The Wall Street Journal
The Clinton Foundation accepted millions of dollars from seven foreign governments during Hillary Rodham Clinton’s tenure as secretary of state, including one donation that violated its ethics agreement with the Obama administration, foundation officials disclosed Wednesday. Most of the contributions were possible because of exceptions written into the foundation’s 2008 agreement, which included limits on foreign-government donations.
Bitcoin and other virtual currencies, such as Ripple and Litecoin, represent a total market capitalization of nearly $6 billion. Many large charities are eager to tap in to this market or have already received virtual donations, such as United Way Worldwide, which recently began accepting donations of Bitcoins. Smaller nonprofits have begun accepting the currency as well. This article discusses charitable donations of virtual currencies, including tax, appraisal, legal and processing considerations.
Do thank-you gifts actually increase contributions? Two Yale University researchers tried to answer this question in a recent study of charitable behavior. They looked at how external incentives influence a person's willingness to engage in charitable behavior, to be precise — and found that when you offer a thank-you gift as part of an initial donation request — such as a pen, tote bag or mug — people end up donating less than if you just asked them how much they'd be willing to donate.
Yes, your nonprofit absolutely positively needs a drone. Of course, that’s a few years away. But that doesn’t mean you can’t — TODAY — start thinking like an organization that plans to use a new, radical technology. In Tuesday’s Wall Street Journal, Bret Stephens provided a road map of sorts for learning from the "Amazon Experience" that made Prime Air a reality. He applies his lessons to President Barack Obama, but they can be applied to nonprofits as well.
How quickly an organization responds to a crisis and how transparent it is in its communications will determine how rapidly it will emerge from the crisis and, in some cases, its long-term survival and reputation.
Crisis communications planning is a long-term, comprehensive process. But here are a few key points to keep in mind: 1. Have a crisis communications plan. 2. Make sure your plan is updated. 3. Practice your plan on a regular basis. 4. Don't let your plan gather dust.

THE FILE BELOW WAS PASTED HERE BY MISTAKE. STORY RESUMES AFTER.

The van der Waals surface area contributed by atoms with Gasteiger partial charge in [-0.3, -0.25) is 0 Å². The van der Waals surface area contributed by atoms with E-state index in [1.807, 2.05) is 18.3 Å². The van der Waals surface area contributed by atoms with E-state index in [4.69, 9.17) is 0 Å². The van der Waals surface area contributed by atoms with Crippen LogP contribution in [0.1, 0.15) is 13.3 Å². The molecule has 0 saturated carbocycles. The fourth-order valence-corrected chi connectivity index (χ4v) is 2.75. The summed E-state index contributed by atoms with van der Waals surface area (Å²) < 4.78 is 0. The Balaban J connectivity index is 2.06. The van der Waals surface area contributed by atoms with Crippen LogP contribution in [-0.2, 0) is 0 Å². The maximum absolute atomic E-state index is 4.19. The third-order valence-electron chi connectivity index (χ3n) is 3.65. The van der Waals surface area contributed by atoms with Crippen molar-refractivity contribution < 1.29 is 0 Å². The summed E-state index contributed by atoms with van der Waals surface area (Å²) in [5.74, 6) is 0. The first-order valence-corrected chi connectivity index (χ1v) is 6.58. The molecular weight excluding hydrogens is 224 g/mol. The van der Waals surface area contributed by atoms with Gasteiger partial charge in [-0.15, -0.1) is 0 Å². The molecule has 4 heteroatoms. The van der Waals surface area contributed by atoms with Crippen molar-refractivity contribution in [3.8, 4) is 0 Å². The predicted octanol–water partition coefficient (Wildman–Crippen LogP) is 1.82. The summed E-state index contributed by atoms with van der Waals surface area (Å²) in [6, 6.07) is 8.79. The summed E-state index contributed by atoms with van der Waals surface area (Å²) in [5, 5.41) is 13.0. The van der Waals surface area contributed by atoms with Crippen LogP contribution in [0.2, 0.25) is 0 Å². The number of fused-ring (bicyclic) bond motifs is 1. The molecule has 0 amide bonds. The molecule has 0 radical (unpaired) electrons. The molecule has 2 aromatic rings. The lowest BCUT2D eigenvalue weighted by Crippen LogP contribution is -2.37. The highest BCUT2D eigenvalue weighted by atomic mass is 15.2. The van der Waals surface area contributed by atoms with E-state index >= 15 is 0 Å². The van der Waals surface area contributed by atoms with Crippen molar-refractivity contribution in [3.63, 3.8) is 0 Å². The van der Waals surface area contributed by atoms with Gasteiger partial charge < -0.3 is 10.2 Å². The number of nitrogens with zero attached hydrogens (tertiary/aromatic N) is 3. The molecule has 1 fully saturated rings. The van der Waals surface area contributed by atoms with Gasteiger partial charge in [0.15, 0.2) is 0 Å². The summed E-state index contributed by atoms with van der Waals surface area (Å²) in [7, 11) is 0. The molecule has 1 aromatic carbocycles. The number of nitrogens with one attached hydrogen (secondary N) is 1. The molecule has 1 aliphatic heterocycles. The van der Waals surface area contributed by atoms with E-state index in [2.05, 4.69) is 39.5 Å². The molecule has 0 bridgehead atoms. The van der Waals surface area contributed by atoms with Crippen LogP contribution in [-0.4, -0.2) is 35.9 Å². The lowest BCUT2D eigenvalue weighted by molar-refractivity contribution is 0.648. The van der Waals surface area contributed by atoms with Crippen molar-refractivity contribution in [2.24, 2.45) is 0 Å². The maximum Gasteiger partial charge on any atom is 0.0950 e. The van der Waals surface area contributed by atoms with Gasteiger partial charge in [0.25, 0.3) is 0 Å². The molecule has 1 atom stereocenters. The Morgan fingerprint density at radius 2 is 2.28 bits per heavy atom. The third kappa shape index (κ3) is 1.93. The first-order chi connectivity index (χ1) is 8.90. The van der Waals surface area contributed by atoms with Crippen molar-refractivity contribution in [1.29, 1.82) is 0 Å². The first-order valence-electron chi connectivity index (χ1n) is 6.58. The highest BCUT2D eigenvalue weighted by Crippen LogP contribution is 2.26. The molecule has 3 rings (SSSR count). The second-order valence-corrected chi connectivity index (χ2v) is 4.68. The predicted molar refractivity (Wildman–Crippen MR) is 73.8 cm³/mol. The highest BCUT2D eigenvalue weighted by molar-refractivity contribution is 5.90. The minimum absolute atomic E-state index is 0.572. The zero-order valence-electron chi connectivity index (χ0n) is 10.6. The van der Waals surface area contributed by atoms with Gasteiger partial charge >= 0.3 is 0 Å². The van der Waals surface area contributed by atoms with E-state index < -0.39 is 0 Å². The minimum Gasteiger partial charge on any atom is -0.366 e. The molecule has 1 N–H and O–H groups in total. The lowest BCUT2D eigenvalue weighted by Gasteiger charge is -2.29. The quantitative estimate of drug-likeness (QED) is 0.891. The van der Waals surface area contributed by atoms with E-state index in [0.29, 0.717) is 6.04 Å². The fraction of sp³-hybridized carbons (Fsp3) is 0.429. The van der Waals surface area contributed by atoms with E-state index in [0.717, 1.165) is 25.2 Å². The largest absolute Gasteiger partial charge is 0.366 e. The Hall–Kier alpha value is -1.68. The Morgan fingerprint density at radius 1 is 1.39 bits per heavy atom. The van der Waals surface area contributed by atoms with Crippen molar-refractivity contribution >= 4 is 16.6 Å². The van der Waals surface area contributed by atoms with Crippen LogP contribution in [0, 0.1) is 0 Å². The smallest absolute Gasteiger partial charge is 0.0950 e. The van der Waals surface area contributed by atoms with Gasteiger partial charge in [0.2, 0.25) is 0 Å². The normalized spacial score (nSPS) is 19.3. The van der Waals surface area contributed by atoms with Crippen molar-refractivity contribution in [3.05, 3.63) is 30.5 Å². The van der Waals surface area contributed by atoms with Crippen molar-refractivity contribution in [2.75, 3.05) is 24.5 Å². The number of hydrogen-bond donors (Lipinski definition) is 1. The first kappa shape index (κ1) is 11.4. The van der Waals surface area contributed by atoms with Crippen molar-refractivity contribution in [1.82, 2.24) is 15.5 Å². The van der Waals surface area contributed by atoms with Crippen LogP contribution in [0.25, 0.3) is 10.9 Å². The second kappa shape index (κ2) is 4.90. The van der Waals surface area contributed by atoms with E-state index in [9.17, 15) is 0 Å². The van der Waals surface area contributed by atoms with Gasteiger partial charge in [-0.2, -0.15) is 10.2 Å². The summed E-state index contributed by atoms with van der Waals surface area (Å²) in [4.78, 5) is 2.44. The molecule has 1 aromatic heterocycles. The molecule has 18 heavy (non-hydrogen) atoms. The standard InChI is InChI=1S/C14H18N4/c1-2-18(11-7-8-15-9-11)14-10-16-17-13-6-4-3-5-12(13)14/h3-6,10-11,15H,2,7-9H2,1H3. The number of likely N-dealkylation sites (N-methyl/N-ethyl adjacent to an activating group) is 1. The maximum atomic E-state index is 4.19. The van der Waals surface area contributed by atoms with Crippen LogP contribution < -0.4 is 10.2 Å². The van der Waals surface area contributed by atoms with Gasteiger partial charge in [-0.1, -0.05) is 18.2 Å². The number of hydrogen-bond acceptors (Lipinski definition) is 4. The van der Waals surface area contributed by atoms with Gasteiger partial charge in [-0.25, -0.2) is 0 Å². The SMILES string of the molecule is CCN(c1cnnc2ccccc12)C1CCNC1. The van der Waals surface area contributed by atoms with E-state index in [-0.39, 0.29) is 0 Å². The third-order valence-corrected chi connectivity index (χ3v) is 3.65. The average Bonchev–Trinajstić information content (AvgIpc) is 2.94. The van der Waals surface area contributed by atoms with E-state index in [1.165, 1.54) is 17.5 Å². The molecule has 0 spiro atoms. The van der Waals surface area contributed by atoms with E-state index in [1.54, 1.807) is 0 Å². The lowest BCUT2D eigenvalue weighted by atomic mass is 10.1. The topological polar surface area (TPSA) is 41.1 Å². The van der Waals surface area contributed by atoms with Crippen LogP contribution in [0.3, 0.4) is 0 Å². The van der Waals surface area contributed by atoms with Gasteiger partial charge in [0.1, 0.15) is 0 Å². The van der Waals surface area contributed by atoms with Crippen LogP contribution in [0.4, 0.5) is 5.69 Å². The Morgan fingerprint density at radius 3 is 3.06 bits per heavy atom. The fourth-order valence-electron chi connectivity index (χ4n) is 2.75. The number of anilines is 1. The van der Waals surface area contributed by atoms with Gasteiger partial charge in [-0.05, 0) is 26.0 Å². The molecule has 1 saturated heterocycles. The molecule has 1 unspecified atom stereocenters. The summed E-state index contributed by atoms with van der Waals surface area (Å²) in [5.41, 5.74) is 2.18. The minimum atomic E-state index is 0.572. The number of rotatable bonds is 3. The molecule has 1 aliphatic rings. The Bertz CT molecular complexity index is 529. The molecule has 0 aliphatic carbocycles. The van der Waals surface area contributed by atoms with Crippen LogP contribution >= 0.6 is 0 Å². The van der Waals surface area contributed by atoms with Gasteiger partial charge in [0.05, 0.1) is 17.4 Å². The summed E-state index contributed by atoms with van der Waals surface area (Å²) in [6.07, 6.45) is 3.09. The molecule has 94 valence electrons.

When I was being trained as a journalist, I was taught that the who, what, when, where, why and how were the ingredients in a good lede. They are also the ingredients in good fundraising decision making. Dig a bit deeper — things are not always what they seem.
The 2012 presidential election broke the $2 billion milestone in its final weeks, becoming the most expensive in American political history, according to final federal finance reports released Thursday. The reports detailed a last-minute cascade of money from mega-donors and an onslaught of spending by the Obama and Romney campaigns and "super" political action committees. The Romney campaign's total for the election was more than $1 billion. Final fundraising and spending totals for President Barack Obama's victorious drive also topped $1 billion.
President Barack Obama and challenger Mitt Romney are employing increasingly sophisticated tools to get more people to donate to their campaigns. From text donations to sending e-mails encouraging supporters to buy T-shirts to using online video games to attract supporters to displaying actual Facebook friends who have "liked" the campaign — the candidates are counting on the "cool" factor to lure new donors, particularly Gen Xers and Gen Yers, experts say.
Creative philanthropic approaches to schooling in Los Angeles and the arts in Chicago won recognition in the 2012 Innovator of the Year Awards handed out by The Wall Street Journal’s WSJ Magazine. Eric Eisner, a former movie and music mogul who founded the Young Eisner Scholars program to help children from some of Los Angeles’ poorest neighborhoods get to college, was named the magazine’s Innovator of the Year in education.
Jeffrey Katzenberg, Steven Spielberg and David Geffen have teamed up to the tune of $90 million in donations to the Motion Picture & Television Fund’s endowment campaign.
Each entertainment mogul is donating $30 million to the nonprofit, which provides support, including health and social services, to active and retired entertainment industry workers.
The donations by the trio, founders of DreamWorks SKG, will significantly advance the $350 million endowment campaign of the fund, of which Katzenberg is chairman.